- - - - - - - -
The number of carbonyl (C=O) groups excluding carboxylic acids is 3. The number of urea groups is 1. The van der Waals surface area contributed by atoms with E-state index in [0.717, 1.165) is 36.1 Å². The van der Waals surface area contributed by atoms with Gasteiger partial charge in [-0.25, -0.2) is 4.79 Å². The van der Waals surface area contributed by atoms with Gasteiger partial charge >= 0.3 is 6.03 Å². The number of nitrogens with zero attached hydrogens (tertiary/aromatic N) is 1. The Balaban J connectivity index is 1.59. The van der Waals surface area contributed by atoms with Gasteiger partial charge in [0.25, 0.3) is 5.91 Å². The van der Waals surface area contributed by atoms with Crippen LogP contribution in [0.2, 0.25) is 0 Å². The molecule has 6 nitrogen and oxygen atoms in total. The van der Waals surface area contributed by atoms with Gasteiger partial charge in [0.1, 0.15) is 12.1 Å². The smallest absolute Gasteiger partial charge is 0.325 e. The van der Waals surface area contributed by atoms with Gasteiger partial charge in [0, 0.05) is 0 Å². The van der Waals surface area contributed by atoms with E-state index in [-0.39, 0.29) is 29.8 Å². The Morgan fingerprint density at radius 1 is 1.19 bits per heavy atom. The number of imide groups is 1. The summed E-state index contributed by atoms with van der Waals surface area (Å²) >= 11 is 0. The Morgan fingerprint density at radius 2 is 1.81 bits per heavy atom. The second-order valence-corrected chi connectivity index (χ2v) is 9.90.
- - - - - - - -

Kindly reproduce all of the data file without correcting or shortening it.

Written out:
The number of carbonyl (C=O) groups excluding carboxylic acids is 3. The number of urea groups is 1. The van der Waals surface area contributed by atoms with E-state index in [0.717, 1.165) is 36.1 Å². The van der Waals surface area contributed by atoms with Gasteiger partial charge in [-0.25, -0.2) is 4.79 Å². The van der Waals surface area contributed by atoms with Gasteiger partial charge >= 0.3 is 6.03 Å². The number of nitrogens with zero attached hydrogens (tertiary/aromatic N) is 1. The Balaban J connectivity index is 1.59. The van der Waals surface area contributed by atoms with Gasteiger partial charge in [0.25, 0.3) is 5.91 Å². The van der Waals surface area contributed by atoms with Crippen LogP contribution in [0.2, 0.25) is 0 Å². The molecule has 6 nitrogen and oxygen atoms in total. The van der Waals surface area contributed by atoms with Gasteiger partial charge in [0.1, 0.15) is 12.1 Å². The smallest absolute Gasteiger partial charge is 0.325 e. The van der Waals surface area contributed by atoms with Gasteiger partial charge in [0, 0.05) is 0 Å². The van der Waals surface area contributed by atoms with E-state index in [-0.39, 0.29) is 29.8 Å². The Morgan fingerprint density at radius 1 is 1.19 bits per heavy atom. The number of imide groups is 1. The summed E-state index contributed by atoms with van der Waals surface area (Å²) >= 11 is 0. The Morgan fingerprint density at radius 2 is 1.81 bits per heavy atom. The second-order valence-corrected chi connectivity index (χ2v) is 9.90.